4. In the 1940's, Blessed Marie-Eugene of the Child Jesus (he took that "of the Child Jesus" in honor of St. Therese), an important man in the Carmelite Order, asked the Carmel of Lisieux to restore, for the reading public and for the Church, the original text of Therese's manuscripts as they'd come from her pen. Exactamente! Mother Agnes, who'd been made "prioress for life" by Pius XI many decades before, asked pretty please could they wait a few more years. She was on her way out of this exile, God willing, so very tired now, having spent herself happily for Therese, but in her 80's by this time and not up to such a project. The permission to wait was granted, and before she died, Mother Agnes passed on their sainted sister's "carte blanche" to Celine/Sister Genevieve, who was to live 10 more years working for Therese (though she too was now in her 80's and suffered from the infirmities of old age). In this case the carte blanche was for restoration, and Celine's job was merely to oversee the work of a wonderful and determined Fr. Francoise, Carmelite friar assigned to the task . . . but her job, too, was to be the last living "sweet echo of Therese's soul" and keep the truth about Therese safe and sound. Over the years there had frequently been mis-interpretations of Therese's gentle doctrine, and her sisters always fought these distortions with authoritative and untiring Truth. Now it was left to Celine to keep the record straight to the end.
Things went well, the the authorized critical (exact) edition of Therese's manuscript came out, and these days you'd be hard pressed to find someone championing Mother Agnes' "original" edition. Hard pressed, but if you're looking for that someone to champion Mother Agnes' work, you've found that someone in me! I love that we have the "real" writings of Therese, but I also love that we have the writings as Therese might have wanted them (that is, as Mother Agnes transmitted them).
So last night before bed, and then again in the middle of the night when I woke (what fun could life be without those middle of the night trysts with Jesus and our brothers and sisters the saints, who apparently, though they are at rest, never sleep?!), I finally had a chance to compare some of my different volumes, some of my different translations and editions of Story of a Soul, and having just read Chapter Two, I was ready to find out wherein the old and new versions differed.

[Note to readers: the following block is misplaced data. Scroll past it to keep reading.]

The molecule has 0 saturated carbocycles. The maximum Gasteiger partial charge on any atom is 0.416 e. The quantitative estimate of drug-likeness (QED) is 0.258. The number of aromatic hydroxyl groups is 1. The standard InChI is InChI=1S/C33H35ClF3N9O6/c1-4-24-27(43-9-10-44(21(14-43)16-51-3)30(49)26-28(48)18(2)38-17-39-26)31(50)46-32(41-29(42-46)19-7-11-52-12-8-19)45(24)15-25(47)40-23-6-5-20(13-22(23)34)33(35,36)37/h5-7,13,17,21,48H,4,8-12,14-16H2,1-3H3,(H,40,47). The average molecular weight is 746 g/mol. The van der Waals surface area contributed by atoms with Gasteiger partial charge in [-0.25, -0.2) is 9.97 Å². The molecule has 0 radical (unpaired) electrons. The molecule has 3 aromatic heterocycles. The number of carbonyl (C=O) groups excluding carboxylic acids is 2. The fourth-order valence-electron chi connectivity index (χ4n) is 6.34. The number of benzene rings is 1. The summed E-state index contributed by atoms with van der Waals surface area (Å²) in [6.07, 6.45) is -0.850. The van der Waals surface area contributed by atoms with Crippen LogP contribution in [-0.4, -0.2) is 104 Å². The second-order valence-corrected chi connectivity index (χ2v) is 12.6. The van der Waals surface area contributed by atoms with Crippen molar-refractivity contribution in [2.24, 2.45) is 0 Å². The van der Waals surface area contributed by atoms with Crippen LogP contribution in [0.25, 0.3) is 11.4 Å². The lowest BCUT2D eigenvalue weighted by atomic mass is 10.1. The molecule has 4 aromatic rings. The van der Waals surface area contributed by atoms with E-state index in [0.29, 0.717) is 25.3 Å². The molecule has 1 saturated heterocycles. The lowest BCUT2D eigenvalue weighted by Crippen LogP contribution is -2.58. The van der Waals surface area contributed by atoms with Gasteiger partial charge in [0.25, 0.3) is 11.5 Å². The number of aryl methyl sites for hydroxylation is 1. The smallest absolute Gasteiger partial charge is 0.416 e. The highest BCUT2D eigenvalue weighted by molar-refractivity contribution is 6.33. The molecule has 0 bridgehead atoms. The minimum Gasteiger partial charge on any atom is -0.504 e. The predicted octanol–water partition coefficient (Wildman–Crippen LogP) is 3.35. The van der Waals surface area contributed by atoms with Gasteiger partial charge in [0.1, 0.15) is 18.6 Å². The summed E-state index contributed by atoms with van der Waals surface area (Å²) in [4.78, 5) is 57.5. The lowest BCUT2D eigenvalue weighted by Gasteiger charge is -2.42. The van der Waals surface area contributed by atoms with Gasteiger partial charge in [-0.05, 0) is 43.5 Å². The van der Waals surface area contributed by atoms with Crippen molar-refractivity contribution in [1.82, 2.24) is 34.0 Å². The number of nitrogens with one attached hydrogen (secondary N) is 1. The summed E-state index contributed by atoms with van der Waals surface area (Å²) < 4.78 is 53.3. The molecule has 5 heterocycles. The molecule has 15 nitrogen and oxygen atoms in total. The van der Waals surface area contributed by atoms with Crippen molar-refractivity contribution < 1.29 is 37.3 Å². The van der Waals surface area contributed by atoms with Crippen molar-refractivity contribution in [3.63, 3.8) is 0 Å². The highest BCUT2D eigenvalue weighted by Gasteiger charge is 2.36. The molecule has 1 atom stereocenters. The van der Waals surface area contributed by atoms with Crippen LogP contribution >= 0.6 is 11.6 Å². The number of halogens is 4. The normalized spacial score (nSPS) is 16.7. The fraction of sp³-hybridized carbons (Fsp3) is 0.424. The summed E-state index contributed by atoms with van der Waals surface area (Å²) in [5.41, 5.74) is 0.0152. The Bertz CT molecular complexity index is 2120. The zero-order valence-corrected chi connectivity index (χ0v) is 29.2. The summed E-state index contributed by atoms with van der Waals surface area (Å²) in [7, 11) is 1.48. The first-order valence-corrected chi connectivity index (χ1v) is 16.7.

First surprise (for me) - that turquoise pocket-sized edition translated by good John Beevers for Image (Doubleday Catholic imprint) back in the 50's - turns out, as far as I can tell, to be the "original" written by St. Therese! All this time I'd been thinking it was Mother Agnes' edition, but looking at it more carefully, I think it's Therese's alone!
Second surprise, which wasn't too surprising since I'd been suspecting it all week - it was Mother Agnes' version (which I found in my Thomas Taylor/"green book" translation from the 1920's) which held the key to Marcel's request to Therese, "You will be my sister now. Please?"
You see, Marcel, when he read Story of a Soul for the first time in October of 1942, was necessarily reading Mother Agnes' version. That was the only edition then available - no matter the translation, and I'm guessing Marcel read it in Vietnamese. (And this parentheses is entirely incidental but oh so charming: did you know that the first English translation was made by a Polish priest in 1901, just 3 years after Story of a Soul came out, and just 4 years after Therese left exile for Heaven? How wonderful! God bless that dear priest!)
Well when he started reading Story of a Soul (Marcel, that is, not the good Polish priest), our brother immediately felt its influence. God began immediately to reveal to him the union He had planned from all eternity for their two souls - Therese and Marcel's. I've quoted the pages from Marcel's Autobiography in previous posts, and they are simply beautiful!